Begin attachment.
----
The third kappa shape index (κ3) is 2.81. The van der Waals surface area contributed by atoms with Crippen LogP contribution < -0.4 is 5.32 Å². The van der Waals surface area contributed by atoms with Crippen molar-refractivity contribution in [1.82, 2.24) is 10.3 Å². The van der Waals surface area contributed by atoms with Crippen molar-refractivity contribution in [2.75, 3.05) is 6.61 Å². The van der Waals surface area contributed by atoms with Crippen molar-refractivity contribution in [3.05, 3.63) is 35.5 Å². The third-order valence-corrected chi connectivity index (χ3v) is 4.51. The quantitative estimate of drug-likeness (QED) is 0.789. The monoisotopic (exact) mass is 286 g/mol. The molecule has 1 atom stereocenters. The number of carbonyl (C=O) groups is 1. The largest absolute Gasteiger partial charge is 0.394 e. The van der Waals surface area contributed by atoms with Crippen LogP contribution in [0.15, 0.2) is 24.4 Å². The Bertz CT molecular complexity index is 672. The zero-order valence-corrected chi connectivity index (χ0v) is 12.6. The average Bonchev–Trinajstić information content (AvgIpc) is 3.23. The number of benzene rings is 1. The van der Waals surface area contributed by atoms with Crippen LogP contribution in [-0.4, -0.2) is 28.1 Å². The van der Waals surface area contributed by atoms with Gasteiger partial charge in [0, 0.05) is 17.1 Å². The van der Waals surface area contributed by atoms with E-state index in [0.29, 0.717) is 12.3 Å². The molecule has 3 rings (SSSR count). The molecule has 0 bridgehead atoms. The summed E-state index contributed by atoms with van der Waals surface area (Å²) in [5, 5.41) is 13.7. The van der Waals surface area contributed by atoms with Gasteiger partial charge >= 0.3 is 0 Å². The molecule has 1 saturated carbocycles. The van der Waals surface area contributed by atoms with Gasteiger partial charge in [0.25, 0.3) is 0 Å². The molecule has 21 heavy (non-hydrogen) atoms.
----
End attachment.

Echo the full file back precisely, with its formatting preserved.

The third kappa shape index (κ3) is 2.81. The van der Waals surface area contributed by atoms with Crippen LogP contribution < -0.4 is 5.32 Å². The van der Waals surface area contributed by atoms with Crippen molar-refractivity contribution in [1.82, 2.24) is 10.3 Å². The van der Waals surface area contributed by atoms with Crippen molar-refractivity contribution in [2.75, 3.05) is 6.61 Å². The van der Waals surface area contributed by atoms with Crippen molar-refractivity contribution in [3.05, 3.63) is 35.5 Å². The third-order valence-corrected chi connectivity index (χ3v) is 4.51. The quantitative estimate of drug-likeness (QED) is 0.789. The monoisotopic (exact) mass is 286 g/mol. The molecule has 1 atom stereocenters. The number of carbonyl (C=O) groups is 1. The largest absolute Gasteiger partial charge is 0.394 e. The van der Waals surface area contributed by atoms with Crippen LogP contribution in [0.15, 0.2) is 24.4 Å². The Bertz CT molecular complexity index is 672. The zero-order valence-corrected chi connectivity index (χ0v) is 12.6. The average Bonchev–Trinajstić information content (AvgIpc) is 3.23. The number of benzene rings is 1. The van der Waals surface area contributed by atoms with Crippen LogP contribution in [-0.4, -0.2) is 28.1 Å². The van der Waals surface area contributed by atoms with Gasteiger partial charge in [0, 0.05) is 17.1 Å². The van der Waals surface area contributed by atoms with E-state index in [0.29, 0.717) is 12.3 Å². The molecule has 3 rings (SSSR count). The molecule has 0 bridgehead atoms. The summed E-state index contributed by atoms with van der Waals surface area (Å²) in [5, 5.41) is 13.7. The van der Waals surface area contributed by atoms with Gasteiger partial charge >= 0.3 is 0 Å². The molecule has 1 saturated carbocycles. The van der Waals surface area contributed by atoms with Gasteiger partial charge in [0.25, 0.3) is 0 Å². The molecule has 21 heavy (non-hydrogen) atoms.